Both were about exciting as the deadline itself.
The arrival of Jarrett Jack made Jenkins an afterthought despite performing well late last season. He is a solid point guard and may have a long future in the league. His presence will be missed if the Warriors are unable to re-sign Jack, who will be an unrestricted free agent this offseason.
Tyler, the $2 million dollar second round draft project, has so far failed to live up to his high school hype. Buried at the end of the bench for his career, if he ever realizes his potential in the NBA, it is not going to be in a Warriors uniform.
Golden State was more than $1.5 million off the salary cap figure, and they needed to trim $1.2 million to avoid paying the luxury tax penalty. By giving up on both players, it got the Warriors under the luxury tax, meaning that they can go over the tax next season and not incur the harsh penalties for being a repeat offender.
The trades also might get a little bit of excitement into the 2013 NBA draft. Currently without a selection in either round, the Warriors might get themselves back in the draft depending on the restrictions of the acquired picks.
All things considered, the Warriors did about as well as they could have at the deadline, and for that the Warriors earn an A.
Mainly, their high grade stems from the trades that they didn’t make.
Leaving that as a speculative deal was the right move.
Thompson has yet to miss a game in his career and will make around $8 million over the next two seasons. Gordon has missed 36 games this season alone and will make about $29 million dollars over the next two seasons.
Look at their per 36 minutes stat line for their sophomore seasons (which has been Gordon’s best year thus far). You can hardly tell them apart. Sure, call Gordon the better player right now, but $20 million over the next two seasons better?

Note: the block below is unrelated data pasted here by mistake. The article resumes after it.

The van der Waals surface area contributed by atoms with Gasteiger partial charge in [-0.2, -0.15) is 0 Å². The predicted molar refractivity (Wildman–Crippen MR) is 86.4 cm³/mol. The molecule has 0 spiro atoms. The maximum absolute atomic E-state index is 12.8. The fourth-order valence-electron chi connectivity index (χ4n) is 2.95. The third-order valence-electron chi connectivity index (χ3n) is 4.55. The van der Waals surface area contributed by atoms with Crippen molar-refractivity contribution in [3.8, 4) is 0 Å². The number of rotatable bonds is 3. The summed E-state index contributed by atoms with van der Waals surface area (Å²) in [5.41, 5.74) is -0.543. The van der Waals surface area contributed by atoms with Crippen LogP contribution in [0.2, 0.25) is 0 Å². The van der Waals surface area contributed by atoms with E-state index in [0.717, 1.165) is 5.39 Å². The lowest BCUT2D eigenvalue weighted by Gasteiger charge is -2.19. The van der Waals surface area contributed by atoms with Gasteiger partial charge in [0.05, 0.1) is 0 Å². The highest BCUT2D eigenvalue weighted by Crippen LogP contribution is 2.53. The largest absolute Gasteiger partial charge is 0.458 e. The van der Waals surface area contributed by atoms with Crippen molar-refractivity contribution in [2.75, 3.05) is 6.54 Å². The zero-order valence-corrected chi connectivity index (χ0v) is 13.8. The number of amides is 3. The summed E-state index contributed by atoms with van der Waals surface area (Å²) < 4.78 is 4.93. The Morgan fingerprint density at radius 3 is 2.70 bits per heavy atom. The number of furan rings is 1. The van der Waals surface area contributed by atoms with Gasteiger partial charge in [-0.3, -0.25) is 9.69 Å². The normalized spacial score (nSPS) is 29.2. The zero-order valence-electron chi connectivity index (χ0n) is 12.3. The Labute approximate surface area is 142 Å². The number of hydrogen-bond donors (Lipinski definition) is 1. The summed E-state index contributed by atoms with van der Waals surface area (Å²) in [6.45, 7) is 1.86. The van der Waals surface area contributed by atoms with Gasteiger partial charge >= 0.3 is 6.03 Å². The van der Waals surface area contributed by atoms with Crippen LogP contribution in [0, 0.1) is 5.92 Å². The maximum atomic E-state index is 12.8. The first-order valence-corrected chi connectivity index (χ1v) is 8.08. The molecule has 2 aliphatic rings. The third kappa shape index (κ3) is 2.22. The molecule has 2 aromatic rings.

Don’t get me wrong. Gordon would fit in great with this team if he was healthy. But it’s not like he would be the difference for an NBA Finals appearance this season.
Plus, if the Warriors still wanted to make this deal, surely it would still be there in the offseason. And doesn't Golden State have one too many guys who are injury-prone anyway? Right now, they couldn't afford another player that was one bad cut away from missing multiple games.
Carl Landry is still a Warrior, despite rumors, according to Marcus Thompson, that the team was exploring trade offers for him. While it never hurts to look, with just a $4 million cap number, Golden State would have been hard pressed to find a better option than Landry while staying under the luxury tax. 11.4 points and 6.4 rebounds on 52.4 percent shooting in 24.3 minutes per game is nothing to sneeze at.
Avoiding the luxury tax and deals with key members of their team, the Warriors set themselves up nicely for next season.
By then, the contracts of Richard Jefferson and Andris Biedrins will have gone from immovable objects to attractive expiring contracts. Especially with teams looking to clear cap room for the expected 2014 free agent class that might include LeBron James, Carmelo Anthony and Dwyane Wade, among others. Both of them could become extremely valuable trading chips for any team looking to unload cap space for the summer of 2014.
By getting under the luxury tax and not gambling on any high-priced talent right now, the Warriors played it smart. Despite their recent struggles, they are still better off than most expected from the start of the season.
The Warriors really could not have handled the trade deadline any better than they did. With a winning record, an A at the trade deadline, jerseys with sleeves, and appearing playoff bound, exciting things are happening for Golden State.
Well, maybe not the jerseys so much.